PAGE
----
Dave Graney & The Coral Snakes
Dave Graney & The Coral Snakes
Memo Music Hall, St Kilda
Friday 7 August 2015
Feelin’ Kinda Nostalgic
It takes something special to coax my brother Graeme to a gig on a Friday night – especially when he could be at home on the couch watching the Richmond v Adelaide game on TV.
When I saw that Dave Graney and the Coral Snakes were reuniting to play their classic 1993 albun, Night of the Wolverine, I knew that Graeme would be interested. Even so, the step from ‘intrigued’ to ‘making the effort to actually cross town to St Kilda to attend’ is a steep one. As Dave himself observed, ‘you wanna be there, but you don’t wanna travel.’ And had either of us been aware of the clash with a crucial Richmond game, then it’s quite likely he would not have committed.
Still, the promise of after-work beers and one of his favourite bands digging into their back catalogue proved sufficient. When we met our friend Ralph at The Vineyard in St Kilda for a pre-show beer, talk immediately turned to what outfit Dave might sport for the performance. Graeme and I nominated velvet suits of varying hues, while Ralph thought a tasteful safari suit more likely.
In the end Ralph was closest for as the band emerged, it seemed Dave was wearing a tight, charcoal, safari onesie, teamed with a waist length jacket and a brimmed fedora. A classic look to accompany a classic album.
Night of the Wolverine was released in 1993 and marked the beginning of a brief golden period for Graney. It was the first of four albums recorded by The Coral Snakes in a five year period that saw Graney crossover from indie survivor to mainstream curiosity and culminated with him winning best male artist at the fledgling ARIA Awards. At the time he insisted on referring to himself as ‘King of Pop’ – the honorific bestowed upon the most popular male singer in the 1970s version of the Australian music awards. For most people, the enduring memory of Dave Graney is the peacock feather outfit he wore to the awards ceremony.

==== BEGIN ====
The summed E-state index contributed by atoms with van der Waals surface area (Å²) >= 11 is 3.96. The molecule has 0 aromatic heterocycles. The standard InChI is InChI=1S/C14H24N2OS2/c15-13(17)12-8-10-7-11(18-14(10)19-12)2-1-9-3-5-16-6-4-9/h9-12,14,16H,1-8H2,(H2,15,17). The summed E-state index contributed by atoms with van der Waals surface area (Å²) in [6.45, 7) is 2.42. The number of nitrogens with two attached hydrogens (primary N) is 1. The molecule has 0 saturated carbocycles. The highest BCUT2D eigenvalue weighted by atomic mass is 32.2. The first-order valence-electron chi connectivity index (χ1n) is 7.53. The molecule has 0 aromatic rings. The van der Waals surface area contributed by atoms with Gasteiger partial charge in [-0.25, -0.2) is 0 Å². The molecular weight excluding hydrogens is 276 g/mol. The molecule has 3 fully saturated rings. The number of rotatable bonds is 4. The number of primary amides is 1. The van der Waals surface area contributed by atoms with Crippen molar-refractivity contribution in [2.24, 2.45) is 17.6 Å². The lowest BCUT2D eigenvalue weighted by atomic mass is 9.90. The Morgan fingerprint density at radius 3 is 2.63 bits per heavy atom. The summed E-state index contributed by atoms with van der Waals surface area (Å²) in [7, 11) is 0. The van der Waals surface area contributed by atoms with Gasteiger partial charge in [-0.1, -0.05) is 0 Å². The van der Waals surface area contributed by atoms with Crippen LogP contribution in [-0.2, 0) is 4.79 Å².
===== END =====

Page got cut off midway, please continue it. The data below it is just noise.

Friday Night of the Wolverine
For this reunion show, Dave was accompanied on stage by long-time partner and drummer, Clare Moore, and other surviving Snakes, Robin Cassinder on keyboard and violin, and Rod Hayward on guitar, with Stu Thomas taking the bass in place of the original Andrew Picouleau.
The problem or the advantage, depending on how you look at it, of album shows is that you know the playlist in advance. While this takes out the element of surprise, it does mean you can work out which song you’re prepared to sacrifice for a bar or bathroom run.
With Wolverine, it also means that the two best known songs, You’re Just Too Hip, Baby and Night of the Wolverine come first and third respectively – so if you’re just there for the hits, you can call it an early night and still make it home for the footy.
Being what aficionados call a ‘classic’, however, means that ‘Wolverine’ is more than just the sum of its hits, and so a packed room enjoyed spirited and vibrant renditions of a great set of songs in album order. Tracks like I’m Just Havin’ One of Those Lives, I Held The Cool Breeze and You Need To Suffer are all marked by a distinctive musical motif or lyrical flourish – Clare Moore’s light backing vocal on ‘Cool Breeze’, Hayward’s grungy blues guitar lick on ‘Suffer‘ and the lyrical conceit of ‘I’m Just Havin’ One Of Those Lives’.